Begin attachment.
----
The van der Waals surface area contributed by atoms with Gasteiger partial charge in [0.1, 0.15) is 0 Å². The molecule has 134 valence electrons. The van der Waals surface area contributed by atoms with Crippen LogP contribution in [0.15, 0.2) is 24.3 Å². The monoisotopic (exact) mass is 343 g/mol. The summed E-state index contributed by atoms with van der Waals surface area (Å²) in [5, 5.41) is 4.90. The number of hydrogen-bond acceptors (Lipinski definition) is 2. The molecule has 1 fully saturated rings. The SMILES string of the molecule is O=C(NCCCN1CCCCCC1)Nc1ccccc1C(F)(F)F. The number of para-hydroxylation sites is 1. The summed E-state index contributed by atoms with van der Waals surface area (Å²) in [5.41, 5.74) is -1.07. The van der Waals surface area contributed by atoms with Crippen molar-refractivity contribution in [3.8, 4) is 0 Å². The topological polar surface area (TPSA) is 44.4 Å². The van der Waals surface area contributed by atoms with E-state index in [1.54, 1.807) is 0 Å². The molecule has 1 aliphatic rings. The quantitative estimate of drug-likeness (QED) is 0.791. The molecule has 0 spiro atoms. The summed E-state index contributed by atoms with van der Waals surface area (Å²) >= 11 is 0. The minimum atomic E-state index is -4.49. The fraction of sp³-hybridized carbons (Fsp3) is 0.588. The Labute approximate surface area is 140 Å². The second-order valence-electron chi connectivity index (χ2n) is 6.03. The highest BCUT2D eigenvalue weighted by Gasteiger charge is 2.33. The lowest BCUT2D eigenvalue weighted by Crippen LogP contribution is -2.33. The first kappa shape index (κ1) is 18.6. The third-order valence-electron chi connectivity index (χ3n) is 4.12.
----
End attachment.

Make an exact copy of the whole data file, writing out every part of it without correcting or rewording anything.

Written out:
The van der Waals surface area contributed by atoms with Gasteiger partial charge in [0.1, 0.15) is 0 Å². The molecule has 134 valence electrons. The van der Waals surface area contributed by atoms with Crippen LogP contribution in [0.15, 0.2) is 24.3 Å². The monoisotopic (exact) mass is 343 g/mol. The summed E-state index contributed by atoms with van der Waals surface area (Å²) in [5, 5.41) is 4.90. The number of hydrogen-bond acceptors (Lipinski definition) is 2. The molecule has 1 fully saturated rings. The SMILES string of the molecule is O=C(NCCCN1CCCCCC1)Nc1ccccc1C(F)(F)F. The number of para-hydroxylation sites is 1. The summed E-state index contributed by atoms with van der Waals surface area (Å²) in [5.41, 5.74) is -1.07. The van der Waals surface area contributed by atoms with Crippen molar-refractivity contribution in [3.8, 4) is 0 Å². The topological polar surface area (TPSA) is 44.4 Å². The van der Waals surface area contributed by atoms with E-state index in [1.54, 1.807) is 0 Å². The molecule has 1 aliphatic rings. The quantitative estimate of drug-likeness (QED) is 0.791. The molecule has 0 spiro atoms. The summed E-state index contributed by atoms with van der Waals surface area (Å²) >= 11 is 0. The minimum atomic E-state index is -4.49. The fraction of sp³-hybridized carbons (Fsp3) is 0.588. The Labute approximate surface area is 140 Å². The second-order valence-electron chi connectivity index (χ2n) is 6.03. The highest BCUT2D eigenvalue weighted by Gasteiger charge is 2.33. The lowest BCUT2D eigenvalue weighted by Crippen LogP contribution is -2.33. The first kappa shape index (κ1) is 18.6. The third-order valence-electron chi connectivity index (χ3n) is 4.12.